15: The Renaissance of fungi in food tech - co-founder Isabella Iglesias-Musachio
Updated: Jan 19
Isabella is the co-founder and CEO at Bosque Foods, a company that aims to tackle the climate crisis through the lens of food.
Founded in 2021, Bosque Foods' mission is to create the best tasting and minimally processed, whole-cut meat and fish alternatives grown naturally from fungal mycelium.
Nurturing her passion for sustainability, Isabella studied sustainability and agriculture and offers decade-long experience in fermentation, and business management and strategy. She has spent her career building startups in the United States, Europe, and Asia. Leading tech startups to scale internationally, she has most recently helped ag-tech startup Infarm.
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What is Mycelium?
Mycelium is a network of fungal threads or hyphae. They are described as the 'heroes of the earth' (Micropia, 2023).
Contrary to what a majority of the population believes, these fungal organisms that we call mushrooms are made up of three different parts. The one we all know and eat is called the mushroom (fruiting body), and it comes in all shapes and sizes. Under the mushroom (fruiting body or cap) you'll find the spores (the seed) of the mushroom, which facilitate reproduction.
Then, there's mycelium / the root system or vegetative body of a mushroom. It is a dense mass of thread-like tissue filaments called hyphae. These web like structures spread into the substrate the fungus is growing on. This could be wood, soil, compost, coffee, sugar cane, or grains like rice and oats.
The purpose of the mycelium is to find and break down food sources in the substrate and collect nutrients and water for the final creation of the mushroom (realmushrooms.com, n.d.)
Mycelium contains vital nutrients, including proteins, fiber, vitamins and minerals and consistently high levels of beta-glucans (immunity boosters). They also have a natural umami flavour - one of the five basic tastes, also commonly defined as 'savoury', and creates the ideal texture for replicating meat (Bosque Foods, 2023)
Source: Nate Crosser, 2021
Mycelium versus plant-based proteins
Often times mycelium and plant-based proteins are assumed to be the same. Though there are certain distinctions that can be outlined:
As a whole food ingredient mycelium-based products may appeal to consumers who prefer to consume alternative proteins that don’t require the processing associated with protein isolation.
In addition, growing mycelium is very efficient and requires significantly less land, water, and energy than growing traditional field crops (Food Institute, 2022)
Food fermentation is the process of creating food or changing the properties of food using microbes.
Many cultures started fermenting foods to preserve them. For example, fermenting vegetables allowed people living in places with harsh winters to eat them year-round.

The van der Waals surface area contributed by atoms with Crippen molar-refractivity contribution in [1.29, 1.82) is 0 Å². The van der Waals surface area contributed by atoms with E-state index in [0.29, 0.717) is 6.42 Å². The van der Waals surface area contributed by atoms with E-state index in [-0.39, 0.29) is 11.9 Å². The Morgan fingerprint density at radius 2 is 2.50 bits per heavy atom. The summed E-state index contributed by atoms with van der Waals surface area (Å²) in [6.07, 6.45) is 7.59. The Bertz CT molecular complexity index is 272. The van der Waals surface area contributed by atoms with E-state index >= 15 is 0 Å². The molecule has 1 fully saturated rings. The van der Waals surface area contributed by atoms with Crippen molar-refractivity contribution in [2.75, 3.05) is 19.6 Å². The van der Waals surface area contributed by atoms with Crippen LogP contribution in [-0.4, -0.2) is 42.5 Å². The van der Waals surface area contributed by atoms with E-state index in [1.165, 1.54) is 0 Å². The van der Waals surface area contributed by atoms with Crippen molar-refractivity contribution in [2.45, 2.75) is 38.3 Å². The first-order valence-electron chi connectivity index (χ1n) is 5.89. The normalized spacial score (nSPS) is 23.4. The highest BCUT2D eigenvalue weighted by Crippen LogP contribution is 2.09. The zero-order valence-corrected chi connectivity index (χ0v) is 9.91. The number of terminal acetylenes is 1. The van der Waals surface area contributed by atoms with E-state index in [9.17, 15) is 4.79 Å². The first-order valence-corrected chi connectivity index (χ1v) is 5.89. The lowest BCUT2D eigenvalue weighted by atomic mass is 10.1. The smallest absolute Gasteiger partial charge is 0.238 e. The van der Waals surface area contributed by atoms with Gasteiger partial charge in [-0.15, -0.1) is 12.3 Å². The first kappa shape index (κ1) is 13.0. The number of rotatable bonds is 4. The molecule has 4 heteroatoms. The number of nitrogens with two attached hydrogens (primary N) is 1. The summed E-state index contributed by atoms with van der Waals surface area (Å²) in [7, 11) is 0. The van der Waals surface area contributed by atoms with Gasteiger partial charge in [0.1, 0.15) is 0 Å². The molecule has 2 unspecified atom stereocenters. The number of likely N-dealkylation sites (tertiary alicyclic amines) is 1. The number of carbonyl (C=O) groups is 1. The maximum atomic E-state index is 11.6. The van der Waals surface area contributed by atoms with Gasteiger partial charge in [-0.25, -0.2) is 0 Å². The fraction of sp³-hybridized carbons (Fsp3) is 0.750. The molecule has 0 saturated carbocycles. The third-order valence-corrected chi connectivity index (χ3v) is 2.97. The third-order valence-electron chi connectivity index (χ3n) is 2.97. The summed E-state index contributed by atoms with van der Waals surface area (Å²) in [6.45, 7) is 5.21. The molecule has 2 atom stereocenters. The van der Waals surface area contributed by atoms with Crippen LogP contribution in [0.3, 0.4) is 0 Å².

Examples for fermented food: Cheese, Olives, Yogurt, Tempeh, Miso, Kimchi, Sauerkraut, Bread (if made with yeast), Buttermilk, Kefir, Kombucha, Cider, Wine, Beer, Pickles, Sour cream, Vinegar (WebMD, 20201)
An overview of a common mycelium production method (Elsacker, E. et al.)
In this episode we are addressing the following questions:
Could you please introduce yourself in a few sentences? 2:03
Do you remember a moment that this was a space you wanted to get into? 3:04
Why were you at university at the age of 16? 4:17
Would you mind sharing more on what the "Omnivore's Dilemma" is about? 4:40
Why do you think equality makes the world more sustainable? 5:48
Can you explain what fermentation is, why are people so excited about this old fermentation process? 7:50
What is the difference between between liquids and solids? 10:08
Could you explain what exactly mycelium is? 14:38
What is the production process? How do you get your final product to taste something like a chicken product? 17:22
When does the fermentation process come in? 19:41
What is the nutritional level compared to meat or other alternatives? 20:04
How will you make sure you will flavour it in a way people will enjoy it? 22:12
Have you tried it already? 23:43
Which market will you go to first? 24:43
How do you judge the newest FDA approval? 25:34
Aside from regulations, what are other challenging obstacles? 26:57
How do you tackle the scaling problem? 28:51
Do you see an impact on your industry or on yourself about the changing investor environment? 31:37
In general, would you say the changing investor environment is a setback for food tech industry? 33:24
Do you already know your go-to market strategy? 37:51
Great quotes from the episode by Mary:
"Enabling people to become more educated to contribute to society is paramount in my perspective. Having more equality allows everybody to contribute to a more positive society."
"I think the excitement around fermentation is now because, one it's something that people are understanding. It's almost like a renaissance of people who are looking at products they love and realising that most of them come from fermentation. On top of that, there's a lot of excitement because of advances in biotechnology."
"You don't have a lot of the negative ingredients or the nutritional disadvantages of certain products. Mycelium on its own is a very nutritious ingredient and I think that's a big benefit."
"Mycelium has the ability to convert Vitamin D in the form that people need to have it, that they usually get from animal meat/products."
"Everybody would probably tell you that scaling anything fermentation related is a challenge. When you're working with something that is living, there is so much to control and there is a lot of hygiene and sterilisation and a lot of procedures are in place to ensure the safe scale."